As a movie lover, I love watching films that were made by fellow movie lovers with “our people” (all of the film-crazed beings of the world) in mind. Matinee by Joe Dante is one of those films.
Released in 1993 and set in 1962, Matinee is focused on the Cold War experience in Key West, Florida. The first characters we meet, Gene and Dennis Loomis, are young, monster-obsessed brothers who live on a military base.
John F. Kennedy interrupts television sets across the nation to warn of the presence of Soviet missiles in Cuba, and filmmaker Lawrence Woolsey decides to capitalize on the atmosphere of fear that is taking hold in Florida after the announcement.
Woolsey’s latest film, Mant!, happens to be about killer ant-human hybrids who attack only after atom bombings turn them into frightful creatures. Where better to open a film like this than Key West, Florida, with its military base and close proximity to an apparent atomic threat?
In addition to bringing his film to Florida, Woolsey decides to drum up even more publicity for his film by bringing along a couple of pals who will pretend to protest his film.
If this Woolsey character is sounding a bit familiar, with all of his gimmicks and big ideas, that’s because he was inspired by none other than the great William Castle.
The Cold War era in general receives a partially nostalgic and partially critical treatment in this film, which will likely delight history buffs with a particular interest in 20th century America, myself included.
For those of us who are film buffs, it is the throwbacks to sci-fi films of yesteryear that make the film enjoyable. (In other words, the film was double-fun for me because I’m a history buff AND a cheesy mid-century horror film buff.)
Castle-inspired touches are peppered throughout the entire film. Lawrence Woolsey could not be a more perfect spoof of the real-life director. Right off the bat he’s referred to as “the screens #1 shock expert” and “the master of movie horror.” Castle used similar terms to describe himself in promoting his films. (Check out the marquee in the photo to the right of Castle at a screening of his film Bug!)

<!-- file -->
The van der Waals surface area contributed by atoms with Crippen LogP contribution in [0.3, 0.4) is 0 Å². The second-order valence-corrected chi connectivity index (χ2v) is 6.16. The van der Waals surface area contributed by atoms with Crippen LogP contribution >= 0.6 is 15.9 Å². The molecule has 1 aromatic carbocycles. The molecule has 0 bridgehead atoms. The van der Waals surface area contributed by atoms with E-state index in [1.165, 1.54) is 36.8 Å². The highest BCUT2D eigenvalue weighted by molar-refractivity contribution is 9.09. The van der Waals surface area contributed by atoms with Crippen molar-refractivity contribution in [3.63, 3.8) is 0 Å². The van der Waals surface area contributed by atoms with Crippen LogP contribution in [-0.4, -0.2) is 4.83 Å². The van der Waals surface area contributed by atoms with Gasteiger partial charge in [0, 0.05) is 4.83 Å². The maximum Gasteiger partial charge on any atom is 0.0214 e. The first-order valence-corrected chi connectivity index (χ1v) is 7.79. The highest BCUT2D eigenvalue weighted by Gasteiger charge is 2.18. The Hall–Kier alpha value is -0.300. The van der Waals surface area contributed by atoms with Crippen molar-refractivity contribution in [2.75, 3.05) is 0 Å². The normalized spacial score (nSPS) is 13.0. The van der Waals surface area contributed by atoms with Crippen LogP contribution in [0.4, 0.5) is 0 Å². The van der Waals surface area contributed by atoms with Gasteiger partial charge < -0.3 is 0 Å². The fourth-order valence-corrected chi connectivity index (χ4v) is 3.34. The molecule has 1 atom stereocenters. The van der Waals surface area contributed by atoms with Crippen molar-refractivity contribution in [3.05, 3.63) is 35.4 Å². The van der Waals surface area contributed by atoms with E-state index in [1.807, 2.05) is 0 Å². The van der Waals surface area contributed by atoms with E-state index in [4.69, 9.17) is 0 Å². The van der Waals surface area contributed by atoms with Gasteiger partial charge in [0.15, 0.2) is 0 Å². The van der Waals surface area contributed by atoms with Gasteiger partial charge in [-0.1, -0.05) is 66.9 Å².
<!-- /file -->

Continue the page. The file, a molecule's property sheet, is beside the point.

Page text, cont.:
Woolsey also addresses the camera directly in the film’s opening, which has Gene and Dennis at a movie theater watching a trailer for Woolsey’s latest film. Castle was a fan of this tactic, speaking directly to his audience through his previews and film introductions, assuring them of the fright that they would be enduring. John Goodman’s performance as Woolsey is spot-on. He isn’t directly imitating Castle, but he gives the same kind of cheeky, self-aware delivery that can be seen in Castle’s own on-screen appearances. Castle and Woolsey know they’re cornballs, but they’re also dead-set on convincing you otherwise.
The script has this same sense of self-awareness, with Woolsey pointing out “scientific” evidence to his audience and trying to emphasis the “IT COULD HAPPEN TO YOU!” aspect of his latest story. Just as much credit must be given to Charles Haas as to Dante for this film’s success as an homage to the horror-corn of the past, since Haas wrote the screenplay.
And what would a Castle tribute/spoof be without a nod to his famous theater gimmicks? In the case of Woolsey’s Mant!, the director announces that the film will be accompanied by “Atomovision.” Little buzzers are attached to the seats in the local theater, just as they were for Castle’s The Tingler. Attendees must sign a contract with a “nurse” in case they die during the screening. Woolsey even shows up at the theater and hands out free passes to his latest film to counteract the fake protest he created!
Matinee does more than just reference William Castle. A poster for Roger Corman’s Tales of Terror starring Vincent Price appears in one scene, and the theater marquee announces screenings of Burn, Witch, Burn. Posters for The Day the Earth Caught Fire and Panic in Year Zero appear inside of the theater on the night of the screening. American International Pictures, a studio famous for B movies, is spoofed in the opening credits of Mant!, which list ‘Woolsey International Pictures’ as the production company. Classic family films are spoofed as well, with an incredibly silly “film within a film” about a shopping cart that comes to life — Gene and Dennis are forced to watch it when their mother tells them to see something without monsters in it.
William Castle’s influence is most apparent, though, and Joe Dante and Charles Haas clearly have all of the knowledge of and respect for Castle’s work required to pay tribute to it successfully. Even the duality of fright and silliness in Castle’s films is emphasized by Matinee, with younger brother Dennis becoming frequently scared during that Mant! preview in the opening, while Gene acts aloof… but finds himself jumping, too, eventually.
I consider Matinee a must-see for fans of William Castle or for mid-century buffs of any type. It’s an extremely entertaining film in its own right, but is especially enjoyable for its homage to one of my favorite filmmakers, William Castle, the king of the corn.